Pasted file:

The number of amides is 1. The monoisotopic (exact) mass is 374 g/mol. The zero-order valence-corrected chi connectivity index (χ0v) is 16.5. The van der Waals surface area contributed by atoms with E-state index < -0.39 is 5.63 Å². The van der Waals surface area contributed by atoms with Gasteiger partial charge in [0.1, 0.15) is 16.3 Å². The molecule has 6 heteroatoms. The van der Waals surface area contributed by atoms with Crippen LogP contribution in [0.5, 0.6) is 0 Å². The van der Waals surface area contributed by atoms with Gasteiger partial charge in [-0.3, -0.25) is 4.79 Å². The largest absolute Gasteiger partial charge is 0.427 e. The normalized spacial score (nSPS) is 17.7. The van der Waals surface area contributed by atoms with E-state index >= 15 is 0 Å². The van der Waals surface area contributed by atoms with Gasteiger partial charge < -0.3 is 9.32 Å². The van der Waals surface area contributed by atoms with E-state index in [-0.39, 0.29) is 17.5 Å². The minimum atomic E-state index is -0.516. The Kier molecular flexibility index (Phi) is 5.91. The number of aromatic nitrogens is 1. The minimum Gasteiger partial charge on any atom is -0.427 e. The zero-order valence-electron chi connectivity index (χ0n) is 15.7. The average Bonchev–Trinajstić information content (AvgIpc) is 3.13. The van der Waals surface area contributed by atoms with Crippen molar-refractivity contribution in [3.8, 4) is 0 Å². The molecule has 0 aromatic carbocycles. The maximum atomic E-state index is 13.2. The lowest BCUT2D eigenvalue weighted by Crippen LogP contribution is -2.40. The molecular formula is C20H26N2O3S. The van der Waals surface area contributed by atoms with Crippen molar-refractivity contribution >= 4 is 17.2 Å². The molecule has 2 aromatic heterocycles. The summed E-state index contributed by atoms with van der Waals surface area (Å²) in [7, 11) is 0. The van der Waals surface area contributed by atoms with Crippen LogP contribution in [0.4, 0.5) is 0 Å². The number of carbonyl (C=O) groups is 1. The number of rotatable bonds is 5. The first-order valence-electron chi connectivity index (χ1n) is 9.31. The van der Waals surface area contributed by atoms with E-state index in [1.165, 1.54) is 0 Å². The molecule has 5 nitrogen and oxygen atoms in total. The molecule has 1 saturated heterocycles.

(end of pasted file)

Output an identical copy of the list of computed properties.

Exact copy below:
The number of amides is 1. The monoisotopic (exact) mass is 374 g/mol. The zero-order valence-corrected chi connectivity index (χ0v) is 16.5. The van der Waals surface area contributed by atoms with E-state index < -0.39 is 5.63 Å². The van der Waals surface area contributed by atoms with Gasteiger partial charge in [0.1, 0.15) is 16.3 Å². The molecule has 6 heteroatoms. The van der Waals surface area contributed by atoms with Crippen LogP contribution in [0.5, 0.6) is 0 Å². The van der Waals surface area contributed by atoms with Gasteiger partial charge in [-0.3, -0.25) is 4.79 Å². The largest absolute Gasteiger partial charge is 0.427 e. The normalized spacial score (nSPS) is 17.7. The van der Waals surface area contributed by atoms with E-state index >= 15 is 0 Å². The van der Waals surface area contributed by atoms with Gasteiger partial charge < -0.3 is 9.32 Å². The van der Waals surface area contributed by atoms with E-state index in [-0.39, 0.29) is 17.5 Å². The minimum atomic E-state index is -0.516. The Kier molecular flexibility index (Phi) is 5.91. The number of aromatic nitrogens is 1. The minimum Gasteiger partial charge on any atom is -0.427 e. The zero-order valence-electron chi connectivity index (χ0n) is 15.7. The average Bonchev–Trinajstić information content (AvgIpc) is 3.13. The van der Waals surface area contributed by atoms with Crippen molar-refractivity contribution in [3.8, 4) is 0 Å². The molecule has 0 aromatic carbocycles. The maximum atomic E-state index is 13.2. The lowest BCUT2D eigenvalue weighted by Crippen LogP contribution is -2.40. The molecular formula is C20H26N2O3S. The van der Waals surface area contributed by atoms with Crippen molar-refractivity contribution >= 4 is 17.2 Å². The molecule has 2 aromatic heterocycles. The summed E-state index contributed by atoms with van der Waals surface area (Å²) in [7, 11) is 0. The van der Waals surface area contributed by atoms with Crippen LogP contribution in [0.4, 0.5) is 0 Å². The number of carbonyl (C=O) groups is 1. The number of rotatable bonds is 5. The first-order valence-electron chi connectivity index (χ1n) is 9.31. The van der Waals surface area contributed by atoms with E-state index in [1.165, 1.54) is 0 Å². The molecule has 5 nitrogen and oxygen atoms in total. The molecule has 1 saturated heterocycles.